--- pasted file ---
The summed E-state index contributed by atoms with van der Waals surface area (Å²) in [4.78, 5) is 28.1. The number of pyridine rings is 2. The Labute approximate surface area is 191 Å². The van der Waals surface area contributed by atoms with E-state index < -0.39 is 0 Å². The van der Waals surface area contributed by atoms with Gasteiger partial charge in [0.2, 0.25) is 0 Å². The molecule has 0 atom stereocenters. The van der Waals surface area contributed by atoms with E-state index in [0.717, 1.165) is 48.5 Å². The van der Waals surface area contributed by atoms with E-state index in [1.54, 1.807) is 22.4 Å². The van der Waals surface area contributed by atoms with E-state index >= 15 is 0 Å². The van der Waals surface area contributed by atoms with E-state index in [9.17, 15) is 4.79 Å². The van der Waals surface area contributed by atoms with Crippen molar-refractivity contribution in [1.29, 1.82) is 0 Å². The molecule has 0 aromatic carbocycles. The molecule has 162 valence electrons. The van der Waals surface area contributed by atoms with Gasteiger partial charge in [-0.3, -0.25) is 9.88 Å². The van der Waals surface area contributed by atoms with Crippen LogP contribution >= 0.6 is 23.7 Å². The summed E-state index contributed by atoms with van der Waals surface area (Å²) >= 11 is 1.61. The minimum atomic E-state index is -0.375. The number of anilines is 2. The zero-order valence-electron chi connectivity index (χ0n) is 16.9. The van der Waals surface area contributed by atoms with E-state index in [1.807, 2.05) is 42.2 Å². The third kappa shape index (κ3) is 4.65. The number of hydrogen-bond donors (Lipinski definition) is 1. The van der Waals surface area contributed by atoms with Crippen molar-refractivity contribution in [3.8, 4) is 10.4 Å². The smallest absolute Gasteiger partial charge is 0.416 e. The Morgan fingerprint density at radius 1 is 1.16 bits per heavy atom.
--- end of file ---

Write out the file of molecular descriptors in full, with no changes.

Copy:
The summed E-state index contributed by atoms with van der Waals surface area (Å²) in [4.78, 5) is 28.1. The number of pyridine rings is 2. The Labute approximate surface area is 191 Å². The van der Waals surface area contributed by atoms with E-state index < -0.39 is 0 Å². The van der Waals surface area contributed by atoms with Gasteiger partial charge in [0.2, 0.25) is 0 Å². The molecule has 0 atom stereocenters. The van der Waals surface area contributed by atoms with E-state index in [0.717, 1.165) is 48.5 Å². The van der Waals surface area contributed by atoms with E-state index in [1.54, 1.807) is 22.4 Å². The van der Waals surface area contributed by atoms with E-state index >= 15 is 0 Å². The van der Waals surface area contributed by atoms with E-state index in [9.17, 15) is 4.79 Å². The van der Waals surface area contributed by atoms with Crippen molar-refractivity contribution in [1.29, 1.82) is 0 Å². The molecule has 0 aromatic carbocycles. The molecule has 162 valence electrons. The van der Waals surface area contributed by atoms with Gasteiger partial charge in [-0.3, -0.25) is 9.88 Å². The van der Waals surface area contributed by atoms with Crippen LogP contribution >= 0.6 is 23.7 Å². The summed E-state index contributed by atoms with van der Waals surface area (Å²) >= 11 is 1.61. The minimum atomic E-state index is -0.375. The number of anilines is 2. The zero-order valence-electron chi connectivity index (χ0n) is 16.9. The van der Waals surface area contributed by atoms with E-state index in [1.807, 2.05) is 42.2 Å². The third kappa shape index (κ3) is 4.65. The number of hydrogen-bond donors (Lipinski definition) is 1. The van der Waals surface area contributed by atoms with Crippen molar-refractivity contribution in [3.8, 4) is 10.4 Å². The smallest absolute Gasteiger partial charge is 0.416 e. The Morgan fingerprint density at radius 1 is 1.16 bits per heavy atom.